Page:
Although the declaration as such has no legal value, it has become, over the last 70 years, the world’s reference document on human rights. Translated into more than 500 languages (which makes it the most translated document in the world), it has inspired the adoption of many international and national instruments. At the level of the UN alone, there currently are nine core international human rights conventions, each with their own monitoring body. The UN human rights system suffers from a reporting fatigue and backlog, while regional mechanisms such as the European Court of Human Rights do not fare much better, despite their recent efforts. Still, issues are ever more cast in human rights language, and the number of human rights keeps increasing. Is the inflation of human rights a positive trend towards a common and universal human rights language, or is it undermining the core of the UDHR? Should the domain of human rights law be delimited, and make way for alternative mechanisms, approaches or languages? Are there any alternatives?
Social and economic costs
The implementation of human rights law entails considerable economic and social costs. This is reflected in debates such as those concerning the affordability of economic, social and cultural rights, the attempt to impose human rights obligations also on non-state actors, notably including multinational enterprises, and the extraterritorial scope of application of human rights law. The human rights community only limitedly takes these costs into consideration. Could it enhance the implementation, credibility and legitimacy of human rights law if it would take into account relevant economic and social costs? Can it do so, considering that human rights are inherent to every human being? If so, how?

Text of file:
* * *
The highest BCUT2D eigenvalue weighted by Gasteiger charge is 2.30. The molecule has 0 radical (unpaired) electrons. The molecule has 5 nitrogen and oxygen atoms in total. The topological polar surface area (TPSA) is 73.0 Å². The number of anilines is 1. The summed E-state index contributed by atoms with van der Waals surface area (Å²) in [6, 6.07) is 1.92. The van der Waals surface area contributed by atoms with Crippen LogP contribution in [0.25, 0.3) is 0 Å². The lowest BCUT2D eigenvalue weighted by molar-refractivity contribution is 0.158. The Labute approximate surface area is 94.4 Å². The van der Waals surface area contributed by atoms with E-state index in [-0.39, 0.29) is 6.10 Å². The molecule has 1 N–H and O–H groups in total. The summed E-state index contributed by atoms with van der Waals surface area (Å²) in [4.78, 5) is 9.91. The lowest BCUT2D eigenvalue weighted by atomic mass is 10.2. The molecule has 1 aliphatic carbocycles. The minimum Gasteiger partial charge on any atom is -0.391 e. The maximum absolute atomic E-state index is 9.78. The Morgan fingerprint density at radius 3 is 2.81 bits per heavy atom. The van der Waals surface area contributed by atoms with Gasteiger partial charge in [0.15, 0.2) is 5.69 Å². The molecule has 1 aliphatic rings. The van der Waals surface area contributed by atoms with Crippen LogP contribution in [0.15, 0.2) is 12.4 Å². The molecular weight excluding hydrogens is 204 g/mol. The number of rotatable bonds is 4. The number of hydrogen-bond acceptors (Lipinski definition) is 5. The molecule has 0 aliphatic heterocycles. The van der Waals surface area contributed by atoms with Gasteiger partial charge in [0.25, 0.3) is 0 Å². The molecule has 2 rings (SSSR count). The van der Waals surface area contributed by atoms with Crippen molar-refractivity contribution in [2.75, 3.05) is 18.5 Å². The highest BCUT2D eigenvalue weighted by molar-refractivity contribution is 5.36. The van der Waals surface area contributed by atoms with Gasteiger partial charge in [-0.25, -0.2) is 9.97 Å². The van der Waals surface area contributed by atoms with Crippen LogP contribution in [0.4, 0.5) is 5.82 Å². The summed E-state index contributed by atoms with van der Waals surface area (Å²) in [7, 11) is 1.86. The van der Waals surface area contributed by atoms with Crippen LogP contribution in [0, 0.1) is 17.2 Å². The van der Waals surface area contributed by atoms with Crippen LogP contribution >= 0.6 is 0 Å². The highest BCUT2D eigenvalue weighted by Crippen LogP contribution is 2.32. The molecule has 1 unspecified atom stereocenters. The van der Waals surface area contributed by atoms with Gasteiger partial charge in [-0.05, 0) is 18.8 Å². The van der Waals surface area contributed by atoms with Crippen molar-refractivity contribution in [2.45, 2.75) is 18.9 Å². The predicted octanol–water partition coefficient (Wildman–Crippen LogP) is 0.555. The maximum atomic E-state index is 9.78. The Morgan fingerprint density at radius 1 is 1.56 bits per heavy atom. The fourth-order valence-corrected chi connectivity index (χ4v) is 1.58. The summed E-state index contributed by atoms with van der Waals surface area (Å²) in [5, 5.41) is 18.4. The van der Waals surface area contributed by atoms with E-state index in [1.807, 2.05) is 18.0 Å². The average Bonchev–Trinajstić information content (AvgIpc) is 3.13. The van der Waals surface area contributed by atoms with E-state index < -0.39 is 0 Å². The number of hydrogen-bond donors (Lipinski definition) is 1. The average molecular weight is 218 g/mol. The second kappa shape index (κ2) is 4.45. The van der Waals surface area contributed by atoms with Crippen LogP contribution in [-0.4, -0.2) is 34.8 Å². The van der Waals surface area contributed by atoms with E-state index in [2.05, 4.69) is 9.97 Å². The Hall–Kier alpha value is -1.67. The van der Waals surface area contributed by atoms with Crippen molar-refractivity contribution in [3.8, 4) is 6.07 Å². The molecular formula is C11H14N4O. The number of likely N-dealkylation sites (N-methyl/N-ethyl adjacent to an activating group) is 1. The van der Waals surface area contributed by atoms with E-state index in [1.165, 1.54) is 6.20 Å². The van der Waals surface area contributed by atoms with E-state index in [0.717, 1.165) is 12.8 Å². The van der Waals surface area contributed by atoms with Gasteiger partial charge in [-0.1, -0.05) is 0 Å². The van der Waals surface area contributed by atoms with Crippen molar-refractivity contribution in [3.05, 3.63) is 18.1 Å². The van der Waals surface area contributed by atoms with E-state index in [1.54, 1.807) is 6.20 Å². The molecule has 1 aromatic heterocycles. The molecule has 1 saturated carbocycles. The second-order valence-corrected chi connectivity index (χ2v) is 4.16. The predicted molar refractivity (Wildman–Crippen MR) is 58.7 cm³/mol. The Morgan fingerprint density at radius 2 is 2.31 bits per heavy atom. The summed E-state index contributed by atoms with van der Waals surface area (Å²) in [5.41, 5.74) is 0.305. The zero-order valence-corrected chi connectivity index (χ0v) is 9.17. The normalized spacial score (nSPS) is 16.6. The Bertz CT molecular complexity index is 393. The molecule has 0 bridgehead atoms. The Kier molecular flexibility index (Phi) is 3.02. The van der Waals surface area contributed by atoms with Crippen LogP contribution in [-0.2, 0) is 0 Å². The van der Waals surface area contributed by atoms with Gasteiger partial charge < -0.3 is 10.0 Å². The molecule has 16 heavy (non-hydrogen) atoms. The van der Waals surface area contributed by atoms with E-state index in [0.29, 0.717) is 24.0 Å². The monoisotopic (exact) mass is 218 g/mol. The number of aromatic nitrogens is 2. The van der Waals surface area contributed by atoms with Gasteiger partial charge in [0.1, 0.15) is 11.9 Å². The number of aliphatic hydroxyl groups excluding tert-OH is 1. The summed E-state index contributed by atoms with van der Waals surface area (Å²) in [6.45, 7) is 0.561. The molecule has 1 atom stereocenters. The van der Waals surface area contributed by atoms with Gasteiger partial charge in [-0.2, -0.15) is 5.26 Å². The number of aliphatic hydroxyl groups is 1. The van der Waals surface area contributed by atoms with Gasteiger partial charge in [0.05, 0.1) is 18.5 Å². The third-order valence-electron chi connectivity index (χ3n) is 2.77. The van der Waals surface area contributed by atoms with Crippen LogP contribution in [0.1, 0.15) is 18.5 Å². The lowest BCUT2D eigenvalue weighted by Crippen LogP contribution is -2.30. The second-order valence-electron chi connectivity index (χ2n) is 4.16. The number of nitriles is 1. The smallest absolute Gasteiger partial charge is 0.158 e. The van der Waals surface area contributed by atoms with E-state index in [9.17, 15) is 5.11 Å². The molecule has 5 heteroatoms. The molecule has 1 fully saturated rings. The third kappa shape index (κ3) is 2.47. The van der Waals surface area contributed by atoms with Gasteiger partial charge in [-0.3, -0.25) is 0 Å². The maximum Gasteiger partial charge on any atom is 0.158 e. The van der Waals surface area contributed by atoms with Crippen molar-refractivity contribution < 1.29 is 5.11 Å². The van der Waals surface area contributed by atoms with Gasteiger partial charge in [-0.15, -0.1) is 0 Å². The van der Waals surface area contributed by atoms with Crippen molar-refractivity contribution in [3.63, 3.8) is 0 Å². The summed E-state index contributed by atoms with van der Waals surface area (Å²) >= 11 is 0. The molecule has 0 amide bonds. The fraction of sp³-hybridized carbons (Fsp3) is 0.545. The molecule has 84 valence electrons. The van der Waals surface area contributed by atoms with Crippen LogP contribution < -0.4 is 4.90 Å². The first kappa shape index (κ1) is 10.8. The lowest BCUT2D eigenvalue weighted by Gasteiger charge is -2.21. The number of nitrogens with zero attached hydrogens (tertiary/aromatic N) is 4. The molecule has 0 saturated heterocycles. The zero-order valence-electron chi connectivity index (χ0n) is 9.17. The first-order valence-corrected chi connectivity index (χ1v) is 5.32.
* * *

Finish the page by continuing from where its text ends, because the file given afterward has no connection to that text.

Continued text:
Birthdays call for celebration, but for reflection and re-evaluation as well. Human rights were indeed created as a “common standard of achievement for all people and all nations”. Yet, we must dare to ask the question whether this birthday song of the UDHR still rings true.
Louise Reyntjens is a PhD-researcher at the Leuven Centre for Public Law. She specializes in the use of migration law in the context of terrorism in the European Union.
Marie Bourguignon is a PhD-researcher at the Leuven Centre for Public Law. She specializes in the role played by the authorities in translation policies in Belgium during the Long Nineteenth Century.
Both authors are researchers at the Human Rights Institute (Leuven Center for Public Law) of the KU Leuven. They organize the “International Conference: Can We Still Afford Human Rights?” together with Prof. Dr. Koen Lemmens (Human Rights Law), Prof. Dr. Jan Wouters (International Public Law) and Thomas van Poecke & Evelien Wauters (researchers at the Center for Global governance studies of the KU Leuven).
Registration, full program and practical information about the “International Conference: Can We Still Afford Human Rights?” can be found here.